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University cities 'on the brink' of local lockdown following test and trace error
6 October 2020, 08:57 | Updated: 6 October 2020, 10:37
University cities including Leeds, Exeter and Oxford could be facing tough local lockdown restrictions in the wake of the government's Test and Trace blunder.
Cities with large student populations which were initially seen to be coping with the virus, could now face local lockdowns after the true extent of their infection figures was revealed.
The three cities saw a combined 3,758 additional positive cases officially recorded after a major computing error, potentially putting them on the verge of new restrictions.
The glitch was caused by Downing Street officials using an outdated Excel spreadsheet format which was not capable of displaying all the lines of data.
Public Health England on Sunday admitted a total of 15,841 cases were left out of daily reported figures between September 25 and October 2.
Residents in Nottingham, which has two universities, have also reportedly been told to brace for lockdown measures, according to the Telegraph.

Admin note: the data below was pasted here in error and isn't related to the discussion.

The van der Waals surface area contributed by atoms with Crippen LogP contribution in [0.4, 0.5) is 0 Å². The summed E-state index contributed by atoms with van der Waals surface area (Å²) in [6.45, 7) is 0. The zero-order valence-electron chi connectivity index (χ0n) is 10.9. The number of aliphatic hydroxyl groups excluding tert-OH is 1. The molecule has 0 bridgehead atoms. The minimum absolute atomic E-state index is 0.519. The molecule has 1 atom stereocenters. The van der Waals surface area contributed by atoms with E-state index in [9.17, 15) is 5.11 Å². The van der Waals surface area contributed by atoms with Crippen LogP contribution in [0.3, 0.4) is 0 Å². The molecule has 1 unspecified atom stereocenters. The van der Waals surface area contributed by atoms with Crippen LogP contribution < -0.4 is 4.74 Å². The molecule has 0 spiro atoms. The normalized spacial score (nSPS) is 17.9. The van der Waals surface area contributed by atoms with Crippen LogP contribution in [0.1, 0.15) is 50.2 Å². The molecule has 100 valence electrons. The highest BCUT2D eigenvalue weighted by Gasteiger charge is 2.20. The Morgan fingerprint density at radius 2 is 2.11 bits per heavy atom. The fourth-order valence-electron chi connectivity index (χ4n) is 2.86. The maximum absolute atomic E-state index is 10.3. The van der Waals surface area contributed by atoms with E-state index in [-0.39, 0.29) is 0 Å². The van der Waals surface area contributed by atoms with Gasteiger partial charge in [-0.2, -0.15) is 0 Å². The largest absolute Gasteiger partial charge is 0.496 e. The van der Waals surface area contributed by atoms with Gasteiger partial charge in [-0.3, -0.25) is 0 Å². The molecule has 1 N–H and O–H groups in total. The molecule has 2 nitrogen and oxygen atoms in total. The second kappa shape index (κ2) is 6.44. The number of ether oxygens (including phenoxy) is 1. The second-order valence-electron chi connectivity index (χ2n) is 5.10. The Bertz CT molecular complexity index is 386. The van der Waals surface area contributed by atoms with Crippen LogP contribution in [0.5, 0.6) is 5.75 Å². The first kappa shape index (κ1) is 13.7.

The city, which is home to both Nottingham University and Nottingham Trent University, was previously not on the Government's Covid "watch list".
But the updated PHE data reveals the city would have been one of the worst affected areas in the country last week when compared with the incorrect figures.
However, according to the Telegraph, the Department for Health insist the new figures do not impact its watch list or alter current restriction in the area.
It comes as figures today revealed that cases have sharply risen in some Northern cities including Manchester, Liverpool, Sheffield, Newcastle and Nottingham.
Manchester’s weekly rate more than doubled to 2,927 in the week to October 2 – equal to almost 530 cases per 100,000 people.
Liverpool's cases rose from 306 to 487 per 100,000 in a week, and cases in Sheffield almost trebled from just over 100 per 100,000 to 286.